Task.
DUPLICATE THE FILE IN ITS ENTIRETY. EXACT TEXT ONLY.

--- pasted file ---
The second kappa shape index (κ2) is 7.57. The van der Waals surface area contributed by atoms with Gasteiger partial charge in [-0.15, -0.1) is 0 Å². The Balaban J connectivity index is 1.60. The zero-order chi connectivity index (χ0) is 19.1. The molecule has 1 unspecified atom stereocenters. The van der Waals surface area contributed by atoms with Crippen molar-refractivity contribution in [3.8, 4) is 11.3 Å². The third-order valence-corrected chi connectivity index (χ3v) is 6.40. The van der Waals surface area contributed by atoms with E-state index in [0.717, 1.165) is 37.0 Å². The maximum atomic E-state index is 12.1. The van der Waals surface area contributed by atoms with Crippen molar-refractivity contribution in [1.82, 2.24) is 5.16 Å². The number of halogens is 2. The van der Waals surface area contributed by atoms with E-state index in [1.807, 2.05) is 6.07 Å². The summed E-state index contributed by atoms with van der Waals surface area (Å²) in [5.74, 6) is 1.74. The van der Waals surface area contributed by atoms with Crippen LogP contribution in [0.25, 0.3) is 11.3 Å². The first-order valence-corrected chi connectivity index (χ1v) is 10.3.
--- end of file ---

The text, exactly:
The second kappa shape index (κ2) is 7.57. The van der Waals surface area contributed by atoms with Gasteiger partial charge in [-0.15, -0.1) is 0 Å². The Balaban J connectivity index is 1.60. The zero-order chi connectivity index (χ0) is 19.1. The molecule has 1 unspecified atom stereocenters. The van der Waals surface area contributed by atoms with Crippen molar-refractivity contribution in [3.8, 4) is 11.3 Å². The third-order valence-corrected chi connectivity index (χ3v) is 6.40. The van der Waals surface area contributed by atoms with E-state index in [0.717, 1.165) is 37.0 Å². The maximum atomic E-state index is 12.1. The van der Waals surface area contributed by atoms with Crippen molar-refractivity contribution in [1.82, 2.24) is 5.16 Å². The number of halogens is 2. The van der Waals surface area contributed by atoms with E-state index in [1.807, 2.05) is 6.07 Å². The summed E-state index contributed by atoms with van der Waals surface area (Å²) in [5.74, 6) is 1.74. The van der Waals surface area contributed by atoms with Crippen LogP contribution in [0.25, 0.3) is 11.3 Å². The first-order valence-corrected chi connectivity index (χ1v) is 10.3.